It's anchored by several great performances, and it's among the more distinctive and gorgeously filmed shows on the air right now.... What did turn me off a bit in the first couple episodes of Hannibal was the victims were all young women.

    Zap2it (Inside the Box) Full Review
  • Matt Zoller Seitz

    It’s hard to imagine Hannibal scaling new peaks of originality as drama--not with characters and situations that have, in more than one sense, been done to death. At least there’s life in the acting and in the show’s inventive visuals.

    New York Magazine (Vulture) Full Review
  • Brian Lowry

    Stick with the series through a handful of episodes, though, and it’s clear that showrunner Bryan Fuller has brought a semi-hypnotic quality to this prequel adaptation of Thomas Harris’ Hannibal Lecter character--ungainly and messy, but at times visually arresting, and thanks in large part to the central trio of Mads Mikkelsen, Hugh Dancy and Laurence Fishburne, quite interesting.

    Variety Full Review
  • Linda Stasi

    The thing that does give this show its grounding is the acting. Dancy is a perfect, tortured soul; Fishburne is everyman with a brain; and Mads Mikkelsen is perfectly named. What is lacking, though, is any respite from the darkness.

    New York Post Full Review
  • Ellen Gray

    No matter how beautifully the dead bodies are staged--and, like Dr. Lecter's dinners, the corpse presentations in Hannibal could be ripped from old issues of Gourmet magazine, if Gourmet had featured cannibalism--they're still meant to represent once-living people. So, if I'm less amused by this than whoever chose to title those episodes "Aperitif," "Amuse-Bouche," "Potage," "Coquilles" and "Entrée," call me a party pooper. Still, it's a gorgeous party, with hosts that include "Wonderfalls" star Caroline Dhavernas as a colleague of Will's and Laurence Fishburne as Will's boss.

    Philadelphia Daily News Full Review
  • Rob Owen

    Ultimately, Hannibal is a mixed bag. It’s a more complex show than many programs in prime-time but it’s still finding itself in early episodes, particularly with regards to plotting.

    Pittsburgh Post-Gazette Full Review
  • Verne Gay

    Hannibal isn't quite the sum of its admittedly evocative parts. The story is often strained, or like that poor synth operator, overextended; the shocks tend to be operatic--oversold as opposed to a deft sudden jolt to emotional solar plexus.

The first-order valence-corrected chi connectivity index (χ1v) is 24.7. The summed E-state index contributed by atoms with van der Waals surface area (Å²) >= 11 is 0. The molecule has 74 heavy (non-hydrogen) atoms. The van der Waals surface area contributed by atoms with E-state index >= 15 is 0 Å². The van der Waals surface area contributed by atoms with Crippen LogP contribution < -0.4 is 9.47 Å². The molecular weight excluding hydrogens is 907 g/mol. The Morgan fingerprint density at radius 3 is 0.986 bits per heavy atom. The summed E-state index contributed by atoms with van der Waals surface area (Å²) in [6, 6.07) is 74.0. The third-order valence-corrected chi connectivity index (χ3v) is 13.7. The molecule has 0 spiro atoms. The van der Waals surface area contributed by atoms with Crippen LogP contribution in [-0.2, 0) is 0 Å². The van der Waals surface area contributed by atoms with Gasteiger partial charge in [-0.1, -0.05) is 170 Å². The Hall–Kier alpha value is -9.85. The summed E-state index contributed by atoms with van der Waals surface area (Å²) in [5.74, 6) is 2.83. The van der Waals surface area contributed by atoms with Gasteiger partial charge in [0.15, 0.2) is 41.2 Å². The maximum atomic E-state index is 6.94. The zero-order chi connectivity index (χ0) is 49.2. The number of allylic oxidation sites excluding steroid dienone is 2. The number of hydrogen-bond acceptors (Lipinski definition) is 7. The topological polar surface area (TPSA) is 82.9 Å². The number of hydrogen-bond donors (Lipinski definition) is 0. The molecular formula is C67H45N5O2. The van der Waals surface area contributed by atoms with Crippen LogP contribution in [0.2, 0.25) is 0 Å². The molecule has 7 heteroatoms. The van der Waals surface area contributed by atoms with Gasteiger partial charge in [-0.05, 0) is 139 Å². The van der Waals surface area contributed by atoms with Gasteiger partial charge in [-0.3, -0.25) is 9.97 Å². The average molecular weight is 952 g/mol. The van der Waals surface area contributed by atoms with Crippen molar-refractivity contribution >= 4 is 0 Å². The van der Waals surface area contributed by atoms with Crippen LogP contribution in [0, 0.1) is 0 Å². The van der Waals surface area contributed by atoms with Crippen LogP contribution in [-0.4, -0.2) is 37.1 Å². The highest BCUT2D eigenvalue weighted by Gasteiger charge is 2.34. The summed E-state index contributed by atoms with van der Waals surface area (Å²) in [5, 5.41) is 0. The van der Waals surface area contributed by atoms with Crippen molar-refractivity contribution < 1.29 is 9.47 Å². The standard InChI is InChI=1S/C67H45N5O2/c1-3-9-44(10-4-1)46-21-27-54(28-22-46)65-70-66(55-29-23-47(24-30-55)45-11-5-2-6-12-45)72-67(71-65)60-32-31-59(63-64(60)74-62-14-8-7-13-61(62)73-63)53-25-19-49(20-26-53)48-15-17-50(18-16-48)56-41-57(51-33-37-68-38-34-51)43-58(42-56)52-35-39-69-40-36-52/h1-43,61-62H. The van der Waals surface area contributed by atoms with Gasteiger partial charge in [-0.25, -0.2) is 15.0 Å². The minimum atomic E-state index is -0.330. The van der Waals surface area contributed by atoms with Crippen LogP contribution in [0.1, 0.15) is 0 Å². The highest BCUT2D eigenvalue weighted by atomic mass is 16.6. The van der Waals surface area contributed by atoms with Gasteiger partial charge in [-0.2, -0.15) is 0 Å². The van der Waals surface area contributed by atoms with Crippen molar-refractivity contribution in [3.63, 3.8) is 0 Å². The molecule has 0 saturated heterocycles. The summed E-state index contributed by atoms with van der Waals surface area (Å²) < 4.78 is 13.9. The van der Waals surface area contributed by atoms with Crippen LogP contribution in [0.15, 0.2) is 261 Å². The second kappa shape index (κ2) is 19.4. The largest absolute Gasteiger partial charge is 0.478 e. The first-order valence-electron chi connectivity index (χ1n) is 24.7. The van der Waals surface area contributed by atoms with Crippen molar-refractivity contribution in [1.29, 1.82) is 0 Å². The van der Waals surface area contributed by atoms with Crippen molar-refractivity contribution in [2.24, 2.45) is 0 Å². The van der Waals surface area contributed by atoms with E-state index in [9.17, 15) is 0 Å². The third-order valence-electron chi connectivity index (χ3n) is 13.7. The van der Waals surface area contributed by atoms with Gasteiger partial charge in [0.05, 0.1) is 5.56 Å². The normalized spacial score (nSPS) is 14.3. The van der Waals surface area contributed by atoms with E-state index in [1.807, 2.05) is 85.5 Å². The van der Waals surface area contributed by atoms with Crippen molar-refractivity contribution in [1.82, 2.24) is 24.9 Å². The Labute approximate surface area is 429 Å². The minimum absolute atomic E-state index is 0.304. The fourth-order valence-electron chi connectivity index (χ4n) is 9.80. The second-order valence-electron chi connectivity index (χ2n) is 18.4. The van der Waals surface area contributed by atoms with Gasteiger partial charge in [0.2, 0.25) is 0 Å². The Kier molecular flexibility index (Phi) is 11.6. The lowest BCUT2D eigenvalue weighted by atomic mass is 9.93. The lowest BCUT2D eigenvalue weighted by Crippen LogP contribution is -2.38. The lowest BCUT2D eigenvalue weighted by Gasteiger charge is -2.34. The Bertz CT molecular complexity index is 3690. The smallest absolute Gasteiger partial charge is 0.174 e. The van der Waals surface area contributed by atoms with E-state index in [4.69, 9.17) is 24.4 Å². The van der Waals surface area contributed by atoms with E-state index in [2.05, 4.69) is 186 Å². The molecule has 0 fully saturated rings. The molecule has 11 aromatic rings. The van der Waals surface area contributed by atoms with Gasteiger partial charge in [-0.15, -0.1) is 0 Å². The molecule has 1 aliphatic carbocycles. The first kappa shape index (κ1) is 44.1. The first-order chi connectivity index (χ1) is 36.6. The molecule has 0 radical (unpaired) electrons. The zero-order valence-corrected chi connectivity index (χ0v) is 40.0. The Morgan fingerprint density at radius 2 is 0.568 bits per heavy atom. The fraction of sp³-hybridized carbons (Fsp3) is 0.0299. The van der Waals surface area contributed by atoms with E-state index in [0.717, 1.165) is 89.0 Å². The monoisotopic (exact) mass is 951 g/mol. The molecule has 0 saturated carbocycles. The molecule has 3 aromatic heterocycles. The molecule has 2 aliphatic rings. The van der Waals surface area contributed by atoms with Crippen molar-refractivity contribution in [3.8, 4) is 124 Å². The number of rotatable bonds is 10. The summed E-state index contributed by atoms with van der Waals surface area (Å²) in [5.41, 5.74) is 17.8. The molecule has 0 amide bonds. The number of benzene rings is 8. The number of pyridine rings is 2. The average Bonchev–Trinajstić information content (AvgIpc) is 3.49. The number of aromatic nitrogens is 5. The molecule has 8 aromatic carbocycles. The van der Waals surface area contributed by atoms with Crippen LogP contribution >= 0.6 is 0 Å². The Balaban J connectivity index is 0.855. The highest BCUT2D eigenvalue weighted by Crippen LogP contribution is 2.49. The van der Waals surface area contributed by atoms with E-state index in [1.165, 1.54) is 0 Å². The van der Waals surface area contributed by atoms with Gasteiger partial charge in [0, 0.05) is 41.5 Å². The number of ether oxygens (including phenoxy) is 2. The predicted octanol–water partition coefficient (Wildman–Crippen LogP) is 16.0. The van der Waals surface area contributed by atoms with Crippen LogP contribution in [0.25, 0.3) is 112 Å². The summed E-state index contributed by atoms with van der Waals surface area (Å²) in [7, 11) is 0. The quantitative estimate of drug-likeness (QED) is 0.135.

Newsday Full Review
  • Curt Wagner

    In seriously exploring what drives people to kill, Hannibal serves up a meal too heavy to enjoy each week.

    RedEye Full Review
  • Hank Stuever

    For a while you can sense Hannibal’s noble urge to stick to a long story arc--why does there have to be a new case every episode?--but eventually it gives in to a proven formula.

    Washington Post Full Review
  • Ed Bark

    The NBC series deteriorates from a graphic but promising first episode to a third hour that basically falls apart from any rational credibility standpoint.

    Uncle Barky Full Review
  • Willa Paskin

    It’s moody and slow and ponderous, elegant as Mikkelsen’s perfectly coiffed hair, except in the winky moments when, say, Hannibal serves Will an egg scramble that must contain body parts and Will unknowingly finds it delicious.

    Salon Full Review
  • Mary McNamara

    For fans of "Silence of the Lambs" there is some pleasure in gathering the canonical Easter eggs planted throughout the series, but for the most part Hannibal suffers from the same fatal flaw as its main character: It takes itself so seriously that it's no fun at all.

    Los Angeles Times Full Review
  • Mike Hale

    Those who don’t find Hannibal fatally slow and pretentious can stick around to enjoy the superior production values and the stylishness of the pilot, directed by David Slade with an ominous suggestiveness reminiscent of David Fincher.

    The New York Times Full Review
  • Matthew Gilbert

    On just about every other, deeper level--plotting, acting, dialogue--Hannibal is lousy.

    Boston Globe Full Review
  • Glenn Garvin

    Conceptually, this isn’t half-bad. The writing, unfortunately, is all-bad.

    Miami Herald Full Review
Add Soundtrack
  • 20. Allelujah from the Great Red Dragon (feat. Micha Luna) Performer: Brian Reitzell Stream Music Online
  • 36. Snake Charmer from Aperitivo (feat. Marc Almond) Performer: Brian Reitzell Stream Music Online
  • 47. Love Crime from the Wrath of the Lamb (feat. Siouxsie Sioux) Performer: Brian Reitzell Stream Music Online